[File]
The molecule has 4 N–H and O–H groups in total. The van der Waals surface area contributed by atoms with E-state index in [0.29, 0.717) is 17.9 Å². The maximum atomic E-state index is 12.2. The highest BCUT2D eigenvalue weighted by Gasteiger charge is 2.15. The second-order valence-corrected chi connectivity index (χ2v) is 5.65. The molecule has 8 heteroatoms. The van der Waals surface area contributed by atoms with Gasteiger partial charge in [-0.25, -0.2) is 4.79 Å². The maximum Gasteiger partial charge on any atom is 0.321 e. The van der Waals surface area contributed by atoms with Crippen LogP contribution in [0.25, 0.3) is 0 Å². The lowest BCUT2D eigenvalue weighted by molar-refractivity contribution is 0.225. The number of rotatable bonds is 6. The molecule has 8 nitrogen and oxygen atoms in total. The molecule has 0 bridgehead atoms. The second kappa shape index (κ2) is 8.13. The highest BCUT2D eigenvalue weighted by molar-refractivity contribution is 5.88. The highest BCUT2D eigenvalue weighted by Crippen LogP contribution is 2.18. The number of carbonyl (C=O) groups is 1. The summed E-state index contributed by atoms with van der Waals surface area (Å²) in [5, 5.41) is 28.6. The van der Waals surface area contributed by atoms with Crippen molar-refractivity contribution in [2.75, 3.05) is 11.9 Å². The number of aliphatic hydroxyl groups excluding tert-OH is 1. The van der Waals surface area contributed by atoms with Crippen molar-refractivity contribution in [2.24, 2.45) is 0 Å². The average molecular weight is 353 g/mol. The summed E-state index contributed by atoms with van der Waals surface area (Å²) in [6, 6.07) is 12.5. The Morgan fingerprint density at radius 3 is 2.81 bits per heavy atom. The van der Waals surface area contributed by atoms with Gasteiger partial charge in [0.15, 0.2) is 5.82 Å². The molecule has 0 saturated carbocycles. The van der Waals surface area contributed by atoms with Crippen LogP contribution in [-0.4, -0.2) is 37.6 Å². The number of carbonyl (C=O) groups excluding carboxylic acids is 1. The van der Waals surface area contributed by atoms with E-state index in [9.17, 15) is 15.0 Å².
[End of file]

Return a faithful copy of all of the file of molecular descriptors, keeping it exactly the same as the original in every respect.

The molecule has 4 N–H and O–H groups in total. The van der Waals surface area contributed by atoms with E-state index in [0.29, 0.717) is 17.9 Å². The maximum atomic E-state index is 12.2. The highest BCUT2D eigenvalue weighted by Gasteiger charge is 2.15. The second-order valence-corrected chi connectivity index (χ2v) is 5.65. The molecule has 8 heteroatoms. The van der Waals surface area contributed by atoms with Gasteiger partial charge in [-0.25, -0.2) is 4.79 Å². The maximum Gasteiger partial charge on any atom is 0.321 e. The van der Waals surface area contributed by atoms with Crippen LogP contribution in [0.25, 0.3) is 0 Å². The lowest BCUT2D eigenvalue weighted by molar-refractivity contribution is 0.225. The number of rotatable bonds is 6. The molecule has 8 nitrogen and oxygen atoms in total. The molecule has 0 bridgehead atoms. The second kappa shape index (κ2) is 8.13. The highest BCUT2D eigenvalue weighted by molar-refractivity contribution is 5.88. The highest BCUT2D eigenvalue weighted by Crippen LogP contribution is 2.18. The number of carbonyl (C=O) groups is 1. The summed E-state index contributed by atoms with van der Waals surface area (Å²) in [5, 5.41) is 28.6. The van der Waals surface area contributed by atoms with Crippen molar-refractivity contribution in [2.75, 3.05) is 11.9 Å². The number of aliphatic hydroxyl groups excluding tert-OH is 1. The van der Waals surface area contributed by atoms with Crippen molar-refractivity contribution in [2.24, 2.45) is 0 Å². The average molecular weight is 353 g/mol. The summed E-state index contributed by atoms with van der Waals surface area (Å²) in [6, 6.07) is 12.5. The Morgan fingerprint density at radius 3 is 2.81 bits per heavy atom. The van der Waals surface area contributed by atoms with Gasteiger partial charge in [0.15, 0.2) is 5.82 Å². The molecule has 0 saturated carbocycles. The van der Waals surface area contributed by atoms with Crippen LogP contribution in [-0.4, -0.2) is 37.6 Å². The number of carbonyl (C=O) groups excluding carboxylic acids is 1. The van der Waals surface area contributed by atoms with E-state index in [9.17, 15) is 15.0 Å².